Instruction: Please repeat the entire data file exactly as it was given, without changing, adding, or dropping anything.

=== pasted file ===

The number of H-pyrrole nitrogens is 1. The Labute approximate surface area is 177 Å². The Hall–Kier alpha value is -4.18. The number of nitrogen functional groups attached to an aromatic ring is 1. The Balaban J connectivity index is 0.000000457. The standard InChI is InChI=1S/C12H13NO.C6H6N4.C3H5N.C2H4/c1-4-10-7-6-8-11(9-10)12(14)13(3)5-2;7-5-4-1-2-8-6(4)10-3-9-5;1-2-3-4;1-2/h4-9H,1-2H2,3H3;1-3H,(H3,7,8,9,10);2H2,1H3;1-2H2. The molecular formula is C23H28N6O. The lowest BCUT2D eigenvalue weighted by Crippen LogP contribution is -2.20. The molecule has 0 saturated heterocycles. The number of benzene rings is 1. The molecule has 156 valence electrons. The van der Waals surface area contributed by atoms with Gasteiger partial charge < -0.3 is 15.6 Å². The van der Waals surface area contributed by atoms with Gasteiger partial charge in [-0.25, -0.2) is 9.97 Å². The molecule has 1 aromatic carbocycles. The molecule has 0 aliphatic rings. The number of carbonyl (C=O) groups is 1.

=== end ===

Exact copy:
The number of H-pyrrole nitrogens is 1. The Labute approximate surface area is 177 Å². The Hall–Kier alpha value is -4.18. The number of nitrogen functional groups attached to an aromatic ring is 1. The Balaban J connectivity index is 0.000000457. The standard InChI is InChI=1S/C12H13NO.C6H6N4.C3H5N.C2H4/c1-4-10-7-6-8-11(9-10)12(14)13(3)5-2;7-5-4-1-2-8-6(4)10-3-9-5;1-2-3-4;1-2/h4-9H,1-2H2,3H3;1-3H,(H3,7,8,9,10);2H2,1H3;1-2H2. The molecular formula is C23H28N6O. The lowest BCUT2D eigenvalue weighted by Crippen LogP contribution is -2.20. The molecule has 0 saturated heterocycles. The number of benzene rings is 1. The molecule has 156 valence electrons. The van der Waals surface area contributed by atoms with Gasteiger partial charge < -0.3 is 15.6 Å². The van der Waals surface area contributed by atoms with Gasteiger partial charge in [-0.25, -0.2) is 9.97 Å². The molecule has 1 aromatic carbocycles. The molecule has 0 aliphatic rings. The number of carbonyl (C=O) groups is 1.